by Ben Heisler
IU Final Four News Bureau
It’s safe to say that Butler head coach Brad Stevens doesn’t represent the stereotypical NCAA championship game coach.
After all, his counterpart, 63-year-old Mike Krzyzewski, has coached in 11 Final Fours, won three national championships and written six best-selling books. His most recent work, “The Gold Standard,” chronicles the men’s USA Olympic basketball team he coached to a gold medal in 2008.
The 33-year-old Stevens is coaching in his first Final Four and has no best-selling accounts – yet. For now he states poetically that the legendary coaches “write books, and I get to read them.”
Krzyzewski is, of course, on Stevens’ reading list.
If you type in mikekrzyzewski.com into your Web browser, you’ll be automatically directed to coachk.com – the official Web site of the Hall of Famer. Type in bradstevens.com and you land on the official Web site of a very different Brad Stevens who resides in Texas. That site promotes ready-made picture frames and massage therapy.
Restaurants and sports bars all over the country have pictures, photographs and authentic Duke apparel with Coach K’s signature scribbled across them. Stevens was asked at a Sunday press conference if he still gets carded when he enters bars.
The comparisons between the two are obviously skewed and unfair. After all, Krzyzewski began his coaching career a few years before Stevens was even born.
The savvy Coach K has already played the Final Four chess match. He’s gone through the motions before and has come out victorious. But somehow, unfazed through it all, is Stevens. He remains calm. And his team is embracing his cool demeanor.
“I think it affects us directly,” said sophomore guard Ronald Nored, who hit two clutch free throws with six seconds left against Michigan State on Saturday night to give the Bulldogs a three-point lead.
“We see him like that and he’s our leader. I think under any circumstance, any situation, we’re the same because he trusts in us, believes in us and there’s no need to get rattled in certain situations.”
That may help explain where Nored and his teammates get their on-the-court composure. But what about Stevens? Where did his inner calm originate?
“I remember when I was a kid,” Stevens said. “My mom shared with me the poem “If” by Rudyard Kipling. It stuck with me. I certainly believe if you can keep your head about you while all those are losing theirs, it’s a good thing.”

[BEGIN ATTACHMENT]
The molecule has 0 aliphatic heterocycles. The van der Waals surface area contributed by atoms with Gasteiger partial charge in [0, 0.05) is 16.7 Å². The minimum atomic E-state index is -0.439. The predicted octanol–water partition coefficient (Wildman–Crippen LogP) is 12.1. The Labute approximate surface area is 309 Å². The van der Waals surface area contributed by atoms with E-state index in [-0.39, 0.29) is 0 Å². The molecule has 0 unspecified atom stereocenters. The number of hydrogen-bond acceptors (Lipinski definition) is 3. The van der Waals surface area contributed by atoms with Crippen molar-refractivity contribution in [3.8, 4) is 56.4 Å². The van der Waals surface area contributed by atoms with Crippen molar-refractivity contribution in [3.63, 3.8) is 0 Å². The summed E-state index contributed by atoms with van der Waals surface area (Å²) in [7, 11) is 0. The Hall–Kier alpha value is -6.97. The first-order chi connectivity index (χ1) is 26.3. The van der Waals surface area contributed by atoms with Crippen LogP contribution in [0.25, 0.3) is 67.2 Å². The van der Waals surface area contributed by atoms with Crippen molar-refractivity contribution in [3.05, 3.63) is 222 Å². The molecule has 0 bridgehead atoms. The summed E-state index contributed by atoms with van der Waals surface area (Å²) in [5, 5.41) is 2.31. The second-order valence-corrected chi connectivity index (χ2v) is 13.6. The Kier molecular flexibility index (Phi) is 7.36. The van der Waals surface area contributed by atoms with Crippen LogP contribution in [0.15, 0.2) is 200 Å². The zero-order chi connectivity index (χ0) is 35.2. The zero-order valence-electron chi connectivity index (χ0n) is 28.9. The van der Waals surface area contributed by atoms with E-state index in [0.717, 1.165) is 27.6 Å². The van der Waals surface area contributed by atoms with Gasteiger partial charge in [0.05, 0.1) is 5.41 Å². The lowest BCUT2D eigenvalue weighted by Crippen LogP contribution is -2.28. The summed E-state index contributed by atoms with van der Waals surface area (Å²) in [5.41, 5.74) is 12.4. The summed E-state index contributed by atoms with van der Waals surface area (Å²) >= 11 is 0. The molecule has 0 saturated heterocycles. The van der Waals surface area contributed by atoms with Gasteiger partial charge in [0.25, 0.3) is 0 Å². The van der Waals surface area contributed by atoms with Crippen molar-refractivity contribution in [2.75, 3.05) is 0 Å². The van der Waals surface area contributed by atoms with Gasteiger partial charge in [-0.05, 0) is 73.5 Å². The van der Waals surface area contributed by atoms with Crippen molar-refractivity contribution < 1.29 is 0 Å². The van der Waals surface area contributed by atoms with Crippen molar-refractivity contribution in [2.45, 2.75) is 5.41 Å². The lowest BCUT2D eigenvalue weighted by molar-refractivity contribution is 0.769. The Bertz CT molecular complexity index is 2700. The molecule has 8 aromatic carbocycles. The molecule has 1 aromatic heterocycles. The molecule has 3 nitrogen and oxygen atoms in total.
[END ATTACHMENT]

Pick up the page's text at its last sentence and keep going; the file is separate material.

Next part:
It’s fair to say he’s kept his head. This is only the young coach’s third season. He has been the baby face of tranquility throughout this entire tournament. He’s shared the sidelines with coaching greats like Tom Izzo of Michigan State and Syracuse’s Jim Boeheim, who have a combined 1,193 wins between them.
Stevens outdueled both of them.
If he can beat Krzyzewski on Monday, he’ll have beaten a trio of coaches with over 2,000 combined victories, 2,059 to be exact.
But in typical Brad Stevens fashion, he’ll emphasize he didn’t personally beat them – his team did.
“If it’s just me against them, we’re in trouble … Butler has beaten those teams,” Stevens said.
“We’ve been fortunate to win those games. It has nothing – it has very little – to do with me. It has a lot to do with these guys going out there and giving it everything they have.”
His players have given their all and more, yet now they’ll have to weather another stormier forecast. News broke late Sunday afternoon that junior forward and second-leading rebounder Matt Howard is now officially a game-time decision after suffering a mild concussion in the second half of Butler’s 52-50 win vs. Michigan State.
Another challenge thrown the Bulldogs way and still they continue to embody the unruffled spirit of their coach.
“When Matt went down, people were able to step up,” said sophomore guard/forward Gordon Hayward.
“Coach is going to draw up a game plan no matter what. We’ll be ready to go. Next person will step up. It won’t faze us.”
Whether Howard plays or not, the show will go on at 9:21 p.m. EST. One team will control the tip. And 40 minutes later, a new champion will be crowned.
It will be Krzyzewski with 866 career wins on one bench, Stevens with 92 victories in just three seasons on the other. Remaining composed and continuing to lead his team by example has brought Stevens to this moment.
Regardless of the outcome, both coaches will remain fans of one another. Even Coach K has taken a liking to the job Stevens has done in such a short time. When told that Stevens has read his best-selling works, Coach K replied with the perfect sentiment:
“Well, I’ve already put a preorder in for his book …”
A team of Indiana University journalists is reporting for the Final Four Student News Bureau, a project between IU’s National Sports Journalism Center and the NCAA at the men’s tournament in Indianapolis.